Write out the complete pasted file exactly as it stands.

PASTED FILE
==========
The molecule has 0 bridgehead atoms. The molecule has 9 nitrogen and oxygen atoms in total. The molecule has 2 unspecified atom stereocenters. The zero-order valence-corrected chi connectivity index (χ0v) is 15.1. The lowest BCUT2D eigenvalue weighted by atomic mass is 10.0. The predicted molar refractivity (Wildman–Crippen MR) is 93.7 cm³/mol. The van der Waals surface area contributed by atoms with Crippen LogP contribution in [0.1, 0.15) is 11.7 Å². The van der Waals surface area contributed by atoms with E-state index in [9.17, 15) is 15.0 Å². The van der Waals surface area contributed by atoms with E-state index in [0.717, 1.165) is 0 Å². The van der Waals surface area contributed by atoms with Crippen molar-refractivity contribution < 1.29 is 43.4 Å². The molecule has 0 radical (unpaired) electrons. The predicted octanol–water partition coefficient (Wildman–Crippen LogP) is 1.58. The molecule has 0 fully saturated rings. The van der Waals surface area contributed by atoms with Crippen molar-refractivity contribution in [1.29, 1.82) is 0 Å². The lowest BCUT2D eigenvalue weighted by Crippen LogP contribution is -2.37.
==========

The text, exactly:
The molecule has 0 bridgehead atoms. The molecule has 9 nitrogen and oxygen atoms in total. The molecule has 2 unspecified atom stereocenters. The zero-order valence-corrected chi connectivity index (χ0v) is 15.1. The lowest BCUT2D eigenvalue weighted by atomic mass is 10.0. The predicted molar refractivity (Wildman–Crippen MR) is 93.7 cm³/mol. The van der Waals surface area contributed by atoms with Crippen LogP contribution in [0.1, 0.15) is 11.7 Å². The van der Waals surface area contributed by atoms with E-state index in [9.17, 15) is 15.0 Å². The van der Waals surface area contributed by atoms with E-state index in [0.717, 1.165) is 0 Å². The van der Waals surface area contributed by atoms with Crippen molar-refractivity contribution < 1.29 is 43.4 Å². The molecule has 0 radical (unpaired) electrons. The predicted octanol–water partition coefficient (Wildman–Crippen LogP) is 1.58. The molecule has 0 fully saturated rings. The van der Waals surface area contributed by atoms with Crippen molar-refractivity contribution in [1.29, 1.82) is 0 Å². The lowest BCUT2D eigenvalue weighted by Crippen LogP contribution is -2.37.